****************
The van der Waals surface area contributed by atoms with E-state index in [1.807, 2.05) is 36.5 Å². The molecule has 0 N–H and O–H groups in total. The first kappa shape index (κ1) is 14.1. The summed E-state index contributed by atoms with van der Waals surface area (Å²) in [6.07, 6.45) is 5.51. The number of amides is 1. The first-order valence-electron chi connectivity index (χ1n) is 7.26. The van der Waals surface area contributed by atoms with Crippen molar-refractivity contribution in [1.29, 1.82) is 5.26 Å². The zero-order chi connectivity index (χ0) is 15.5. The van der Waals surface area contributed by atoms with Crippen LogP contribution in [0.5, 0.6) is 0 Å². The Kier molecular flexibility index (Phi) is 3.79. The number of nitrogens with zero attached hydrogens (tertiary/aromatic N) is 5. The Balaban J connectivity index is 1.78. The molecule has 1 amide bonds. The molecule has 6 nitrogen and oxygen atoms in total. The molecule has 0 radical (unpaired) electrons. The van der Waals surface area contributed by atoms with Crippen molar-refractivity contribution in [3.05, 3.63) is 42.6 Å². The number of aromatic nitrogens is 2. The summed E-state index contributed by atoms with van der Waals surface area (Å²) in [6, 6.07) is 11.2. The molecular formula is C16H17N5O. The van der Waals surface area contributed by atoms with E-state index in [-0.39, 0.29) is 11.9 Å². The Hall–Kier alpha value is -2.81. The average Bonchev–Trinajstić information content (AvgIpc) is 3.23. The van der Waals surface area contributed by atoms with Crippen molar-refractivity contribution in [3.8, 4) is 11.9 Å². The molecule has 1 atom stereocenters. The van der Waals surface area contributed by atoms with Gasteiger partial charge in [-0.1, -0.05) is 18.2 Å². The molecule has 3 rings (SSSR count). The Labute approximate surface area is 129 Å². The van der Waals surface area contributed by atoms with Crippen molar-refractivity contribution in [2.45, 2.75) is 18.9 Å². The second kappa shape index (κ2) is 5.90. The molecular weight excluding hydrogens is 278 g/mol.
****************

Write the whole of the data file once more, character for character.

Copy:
The van der Waals surface area contributed by atoms with E-state index in [1.807, 2.05) is 36.5 Å². The molecule has 0 N–H and O–H groups in total. The first kappa shape index (κ1) is 14.1. The summed E-state index contributed by atoms with van der Waals surface area (Å²) in [6.07, 6.45) is 5.51. The number of amides is 1. The first-order valence-electron chi connectivity index (χ1n) is 7.26. The van der Waals surface area contributed by atoms with Crippen molar-refractivity contribution in [1.29, 1.82) is 5.26 Å². The zero-order chi connectivity index (χ0) is 15.5. The van der Waals surface area contributed by atoms with Crippen LogP contribution in [0.5, 0.6) is 0 Å². The Kier molecular flexibility index (Phi) is 3.79. The number of nitrogens with zero attached hydrogens (tertiary/aromatic N) is 5. The Balaban J connectivity index is 1.78. The molecule has 1 amide bonds. The molecule has 6 nitrogen and oxygen atoms in total. The molecule has 0 radical (unpaired) electrons. The van der Waals surface area contributed by atoms with Crippen molar-refractivity contribution in [3.05, 3.63) is 42.6 Å². The number of aromatic nitrogens is 2. The summed E-state index contributed by atoms with van der Waals surface area (Å²) in [6, 6.07) is 11.2. The molecular formula is C16H17N5O. The van der Waals surface area contributed by atoms with E-state index in [-0.39, 0.29) is 11.9 Å². The Hall–Kier alpha value is -2.81. The average Bonchev–Trinajstić information content (AvgIpc) is 3.23. The van der Waals surface area contributed by atoms with Crippen molar-refractivity contribution in [3.8, 4) is 11.9 Å². The molecule has 1 atom stereocenters. The van der Waals surface area contributed by atoms with Gasteiger partial charge in [-0.1, -0.05) is 18.2 Å². The molecule has 3 rings (SSSR count). The Labute approximate surface area is 129 Å². The van der Waals surface area contributed by atoms with Crippen molar-refractivity contribution in [2.45, 2.75) is 18.9 Å². The second kappa shape index (κ2) is 5.90. The molecular weight excluding hydrogens is 278 g/mol.